Maurice Chandler DB 6'1, 190 Jr. 3 stars (5.6) 0.8732
Chase Lucas DB 6'0, 170 Fr. 4 stars (5.8) 0.9106
Robbie Robinson DB 5'10, 175 Fr. 4 stars (5.8) 0.8777








8. A lot of production gone

Turnover is less alarming when it happens to a bad unit. But ASU's unit was good and bad at the same time -- the Sun Devils were quite efficient at defending the pass, with a good pass rush and a No. 19 ranking in Passing Success Rate+. But ... well, we covered the big-play issues above. Any breakdown was a significant one.

ASU struggled to keep its base secondary on the field last year. Despite a small rotation, only two of seven primary DBs played in all 13 games. Safety Jordan Simone missed three games, and Armand Perry missed 11 and got a medical redshirt.

As with the front, ASU had what seemed like some high-upside backups but didn't hardly play them, electing to stick with the first string as much as possible. Was that a simple preference, or was it because none of the younger guys were ready? I lean latter. When Graham was forced to make changes because of injury, he seemed to prefer moving the top guys around to unfamiliar positions rather than going with a younger player who played the right position.

Whether sophomores like four-star corner Tyler Whiley or safeties Dasmond Tautalatasi or Coltin Gerhart were ready last year doesn't matter -- they'll have to be this year. So will JUCOs J'Marcus Rhodes and Maurice Chandler. Without them (or perhaps a freshman or two), there might not be enough warm bodies for a two-deep. Only four returnees made the stat sheet.

I think there's more of a concern at corner than safety. Orr should be a good one, and there are enough younger players and newcomers to assume that a couple of them break through. But last year's breakdowns, combined with Graham's unwillingness to play the younger guys, gives me significant pause.

Special Teams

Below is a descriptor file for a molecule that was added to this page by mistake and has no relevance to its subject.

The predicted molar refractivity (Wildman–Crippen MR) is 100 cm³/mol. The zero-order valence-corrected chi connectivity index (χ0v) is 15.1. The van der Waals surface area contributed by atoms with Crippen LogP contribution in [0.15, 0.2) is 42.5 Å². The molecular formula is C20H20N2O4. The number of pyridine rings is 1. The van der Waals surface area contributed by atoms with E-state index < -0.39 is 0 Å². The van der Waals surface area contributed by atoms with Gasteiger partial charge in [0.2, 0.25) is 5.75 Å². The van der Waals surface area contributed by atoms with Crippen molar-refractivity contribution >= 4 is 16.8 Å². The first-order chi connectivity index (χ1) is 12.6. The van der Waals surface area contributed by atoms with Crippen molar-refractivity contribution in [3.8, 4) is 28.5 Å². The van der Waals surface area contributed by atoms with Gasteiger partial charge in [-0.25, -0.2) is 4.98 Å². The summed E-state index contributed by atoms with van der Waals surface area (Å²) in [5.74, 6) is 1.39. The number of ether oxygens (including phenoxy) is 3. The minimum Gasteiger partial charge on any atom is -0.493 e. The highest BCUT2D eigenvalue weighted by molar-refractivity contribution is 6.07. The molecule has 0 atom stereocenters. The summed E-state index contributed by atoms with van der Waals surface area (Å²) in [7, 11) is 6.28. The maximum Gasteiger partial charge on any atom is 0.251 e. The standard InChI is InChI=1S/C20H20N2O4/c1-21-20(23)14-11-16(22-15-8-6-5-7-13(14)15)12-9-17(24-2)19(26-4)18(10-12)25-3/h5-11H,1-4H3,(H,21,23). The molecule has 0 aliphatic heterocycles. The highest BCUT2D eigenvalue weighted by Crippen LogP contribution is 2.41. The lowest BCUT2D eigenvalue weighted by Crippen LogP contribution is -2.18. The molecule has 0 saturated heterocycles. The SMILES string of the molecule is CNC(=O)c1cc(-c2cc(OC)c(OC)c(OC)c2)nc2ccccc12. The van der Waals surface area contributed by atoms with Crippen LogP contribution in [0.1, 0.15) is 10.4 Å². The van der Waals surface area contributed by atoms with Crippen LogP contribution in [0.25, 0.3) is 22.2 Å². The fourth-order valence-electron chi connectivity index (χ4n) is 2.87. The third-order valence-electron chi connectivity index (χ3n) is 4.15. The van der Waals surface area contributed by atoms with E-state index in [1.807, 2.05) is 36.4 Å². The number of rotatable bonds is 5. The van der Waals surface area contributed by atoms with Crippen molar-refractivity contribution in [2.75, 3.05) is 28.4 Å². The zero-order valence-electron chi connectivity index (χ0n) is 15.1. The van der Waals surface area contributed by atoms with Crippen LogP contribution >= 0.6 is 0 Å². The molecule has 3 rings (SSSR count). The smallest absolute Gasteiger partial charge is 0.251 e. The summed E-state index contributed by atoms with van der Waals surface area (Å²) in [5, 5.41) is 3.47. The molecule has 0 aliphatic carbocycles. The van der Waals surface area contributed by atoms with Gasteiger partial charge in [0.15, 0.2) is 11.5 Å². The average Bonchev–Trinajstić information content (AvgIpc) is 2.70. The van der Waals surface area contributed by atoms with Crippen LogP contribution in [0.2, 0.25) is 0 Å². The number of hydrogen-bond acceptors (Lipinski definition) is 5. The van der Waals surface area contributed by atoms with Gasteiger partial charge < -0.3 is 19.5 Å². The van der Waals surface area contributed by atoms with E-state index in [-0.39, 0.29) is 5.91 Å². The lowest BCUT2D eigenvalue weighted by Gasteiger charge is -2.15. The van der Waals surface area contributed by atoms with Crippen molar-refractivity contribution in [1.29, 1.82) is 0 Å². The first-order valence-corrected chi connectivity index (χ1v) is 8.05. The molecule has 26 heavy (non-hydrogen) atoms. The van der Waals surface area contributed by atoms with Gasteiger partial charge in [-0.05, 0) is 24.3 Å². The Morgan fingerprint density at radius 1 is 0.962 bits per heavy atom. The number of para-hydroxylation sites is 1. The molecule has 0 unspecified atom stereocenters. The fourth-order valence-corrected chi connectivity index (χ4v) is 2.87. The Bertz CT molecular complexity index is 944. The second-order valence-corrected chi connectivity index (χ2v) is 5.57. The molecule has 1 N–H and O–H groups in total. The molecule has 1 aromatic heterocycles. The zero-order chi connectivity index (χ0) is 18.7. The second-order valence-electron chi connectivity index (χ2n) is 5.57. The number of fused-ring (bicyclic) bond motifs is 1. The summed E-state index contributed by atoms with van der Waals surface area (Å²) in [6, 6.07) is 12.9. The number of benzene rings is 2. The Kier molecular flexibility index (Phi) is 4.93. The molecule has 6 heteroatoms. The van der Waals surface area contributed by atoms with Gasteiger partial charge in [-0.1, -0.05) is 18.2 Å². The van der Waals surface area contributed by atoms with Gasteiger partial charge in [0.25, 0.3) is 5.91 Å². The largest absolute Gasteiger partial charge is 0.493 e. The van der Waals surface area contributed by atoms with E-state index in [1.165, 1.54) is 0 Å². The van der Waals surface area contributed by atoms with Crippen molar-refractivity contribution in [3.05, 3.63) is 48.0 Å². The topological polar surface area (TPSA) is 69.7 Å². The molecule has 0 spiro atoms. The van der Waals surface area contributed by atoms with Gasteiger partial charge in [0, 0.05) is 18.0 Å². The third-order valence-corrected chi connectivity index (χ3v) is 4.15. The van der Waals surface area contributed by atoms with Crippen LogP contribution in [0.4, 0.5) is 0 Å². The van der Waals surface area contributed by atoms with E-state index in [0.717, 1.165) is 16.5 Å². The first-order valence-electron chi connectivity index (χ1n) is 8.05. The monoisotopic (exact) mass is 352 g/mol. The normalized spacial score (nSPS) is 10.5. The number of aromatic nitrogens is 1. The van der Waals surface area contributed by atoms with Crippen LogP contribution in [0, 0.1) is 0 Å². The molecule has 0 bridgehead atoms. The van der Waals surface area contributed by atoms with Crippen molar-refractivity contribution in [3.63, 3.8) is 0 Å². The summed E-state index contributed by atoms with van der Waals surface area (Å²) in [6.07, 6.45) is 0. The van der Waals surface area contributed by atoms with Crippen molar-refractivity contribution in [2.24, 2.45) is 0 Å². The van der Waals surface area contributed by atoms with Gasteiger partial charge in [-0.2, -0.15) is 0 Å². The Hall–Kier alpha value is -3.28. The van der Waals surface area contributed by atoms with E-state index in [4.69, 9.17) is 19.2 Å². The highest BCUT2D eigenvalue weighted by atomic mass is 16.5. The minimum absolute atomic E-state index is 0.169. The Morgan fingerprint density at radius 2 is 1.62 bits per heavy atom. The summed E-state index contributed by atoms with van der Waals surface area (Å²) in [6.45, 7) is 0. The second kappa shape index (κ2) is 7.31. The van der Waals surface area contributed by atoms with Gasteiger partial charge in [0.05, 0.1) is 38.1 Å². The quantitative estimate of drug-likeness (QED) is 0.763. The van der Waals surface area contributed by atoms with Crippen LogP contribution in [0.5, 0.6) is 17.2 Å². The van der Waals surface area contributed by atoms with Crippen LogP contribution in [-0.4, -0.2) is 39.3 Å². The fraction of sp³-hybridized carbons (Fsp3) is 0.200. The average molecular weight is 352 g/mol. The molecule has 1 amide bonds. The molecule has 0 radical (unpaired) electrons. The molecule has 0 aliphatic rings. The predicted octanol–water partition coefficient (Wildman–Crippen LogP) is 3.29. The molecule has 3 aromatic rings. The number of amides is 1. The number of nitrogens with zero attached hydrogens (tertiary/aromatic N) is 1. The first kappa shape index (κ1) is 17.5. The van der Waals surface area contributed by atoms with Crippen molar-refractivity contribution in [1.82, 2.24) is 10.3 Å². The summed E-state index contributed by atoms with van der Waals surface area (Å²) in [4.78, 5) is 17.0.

Punter Ht, Wt 2016
Year
Punts Avg TB FC I20 FC/I20
Ratio
Matt Haack 6'1, 199 Sr. 74 43.1 2 13 29 56.8%
Mike Bercovici 3 35.7 0 0 3 100.0%
Kicker Ht, Wt 2016
Year
Kickoffs Avg TB OOB TB%
Zane Gonzalez 6'1, 190 Sr. 88 64.2 66 2 75.0%
Place-Kicker Ht, Wt 2016
Year
PAT FG
(0-39)
Pct FG
(40+)
Pct
Zane Gonzalez 6'1, 190 Sr. 52-52 22-24 91.7% 4-10 40.0%
Returner Pos. Ht, Wt 2016
Year
Returns Avg. TD
Tim White KR 5'11, 185 Sr. 36 27.0 1
De'Chavon Hayes KR 5'11, 190 Sr. 10 17.2 0
De'Chavon Hayes KR 5'11, 190 Sr. 17 8.4 0
Tim White PR 5'11, 185 Sr. 6 5.8 0
Category Rk
Special Teams S&P+ 57
Field Goal Efficiency 78
Punt Return Success Rate 55
Kick Return Success Rate 43
Punt Success Rate 72
Kickoff Success Rate 15

9. Gonzalez has a cannon

Zane Gonzalez only made four of 10 field goals of 40-plus yards; that he was asked to attempt 10 of them, and that he managed an incredible 75 percent touchback rate on kickoffs (and underrated asset), prove that he's got all the leg strength you need. We'll see if he can harness that strength a bit more as a senior.

Gonzalez leads a solid special teams unit. Tim White is a dangerous kick return man, and given the option between being good at kickoffs and kick returns or punts and punt returns, ASU probably has it right here. There are plenty of kickoffs, in both ways, in Sun Devil games at the moment.

2016 Schedule & Projection Factors

2016 Schedule
Date Opponent Proj. S&P+ Rk Proj. Margin Win Probability
3-Sep Northern Arizona NR 26.8 94%
10-Sep Texas Tech 43 0.6 51%
16-Sep at UTSA 116 13.4 78%
24-Sep California 49 2.4 56%
1-Oct at USC 8 -17.1 16%
8-Oct UCLA 12 -9.3 30%
15-Oct at Colorado 82 2.4 56%
22-Oct Washington State 48 2.2 55%
29-Oct at Oregon 18 -14.8 20%
10-Nov Utah 39 -0.6 49%
19-Nov at Washington 10 -16.8 17%
25-Nov at Arizona 64 -2.5 44%
Projected wins: 5.6
Five-Year F/+ Rk 21.2% (28)
2- and 5-Year Recruiting Rk 22 / 28
2015 TO Margin / Adj. TO Margin* 2 / -7.9
2015 TO Luck/Game +3.8
Returning Production (Off. / Def.) 35% (27%, 43%)
2015 Second-order wins (difference) 6.3 (-0.3)

10. Restoring the risk-reward balance

I think Graham has proven too much to guess ASU's 2015 problems indicated deeper issues. And I think his Tulsa tenure is a nice reminder of the balance required when you're playing as aggressively as Graham wants.

In four years at Tulsa, Graham went 10-4, 11-2, 5-7, and 9-3. The three successful teams all ranked 54th or better in S&P+, and the iffy team slumped to 77th. But the Golden Hurricane rebounded. Graham's pedal-to-the-metal approach can lead to some crashes, but I like how he's been recruiting, and I think the long-term health of this program is still solid.

That said, it could easily take one more year before he rebounds. His offense will feature almost no seniors, and his defense might not feature any either. The upside will remain obvious, but the breakdowns might persist.

There are the bones of an excellent 2017 team here, but against a schedule that features four projected top-20 opponents and eight projected top-50s, there might be a few too many missteps to jump back up into the nine-win range. And with six games with a win probability between 49 and 56 percent, the luck of the bounce could make a significant impact on the overall record.